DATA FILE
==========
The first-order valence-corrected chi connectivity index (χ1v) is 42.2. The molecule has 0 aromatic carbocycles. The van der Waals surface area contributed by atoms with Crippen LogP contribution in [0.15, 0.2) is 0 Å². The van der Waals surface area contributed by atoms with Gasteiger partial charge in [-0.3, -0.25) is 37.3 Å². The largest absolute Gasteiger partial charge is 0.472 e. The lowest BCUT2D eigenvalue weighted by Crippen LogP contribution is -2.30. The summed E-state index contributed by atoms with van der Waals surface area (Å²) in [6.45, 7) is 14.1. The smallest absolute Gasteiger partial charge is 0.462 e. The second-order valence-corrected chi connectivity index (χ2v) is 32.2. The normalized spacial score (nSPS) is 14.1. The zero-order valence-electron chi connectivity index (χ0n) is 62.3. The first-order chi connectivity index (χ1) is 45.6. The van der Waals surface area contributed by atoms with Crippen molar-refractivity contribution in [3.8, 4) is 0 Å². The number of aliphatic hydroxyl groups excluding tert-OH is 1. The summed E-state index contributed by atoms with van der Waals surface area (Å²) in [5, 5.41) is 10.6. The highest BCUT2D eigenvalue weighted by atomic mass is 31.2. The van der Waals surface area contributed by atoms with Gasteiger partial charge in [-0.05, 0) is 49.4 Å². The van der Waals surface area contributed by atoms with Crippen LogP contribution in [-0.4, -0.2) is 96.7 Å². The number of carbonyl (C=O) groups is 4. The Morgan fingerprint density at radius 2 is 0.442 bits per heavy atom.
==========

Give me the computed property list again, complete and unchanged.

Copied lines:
The first-order valence-corrected chi connectivity index (χ1v) is 42.2. The molecule has 0 aromatic carbocycles. The van der Waals surface area contributed by atoms with Crippen LogP contribution in [0.15, 0.2) is 0 Å². The van der Waals surface area contributed by atoms with Gasteiger partial charge in [-0.3, -0.25) is 37.3 Å². The largest absolute Gasteiger partial charge is 0.472 e. The lowest BCUT2D eigenvalue weighted by Crippen LogP contribution is -2.30. The summed E-state index contributed by atoms with van der Waals surface area (Å²) in [6.45, 7) is 14.1. The smallest absolute Gasteiger partial charge is 0.462 e. The second-order valence-corrected chi connectivity index (χ2v) is 32.2. The normalized spacial score (nSPS) is 14.1. The zero-order valence-electron chi connectivity index (χ0n) is 62.3. The first-order chi connectivity index (χ1) is 45.6. The van der Waals surface area contributed by atoms with Crippen molar-refractivity contribution in [3.8, 4) is 0 Å². The number of aliphatic hydroxyl groups excluding tert-OH is 1. The summed E-state index contributed by atoms with van der Waals surface area (Å²) in [5, 5.41) is 10.6. The highest BCUT2D eigenvalue weighted by atomic mass is 31.2. The van der Waals surface area contributed by atoms with Gasteiger partial charge in [-0.05, 0) is 49.4 Å². The van der Waals surface area contributed by atoms with Crippen LogP contribution in [-0.4, -0.2) is 96.7 Å². The number of carbonyl (C=O) groups is 4. The Morgan fingerprint density at radius 2 is 0.442 bits per heavy atom.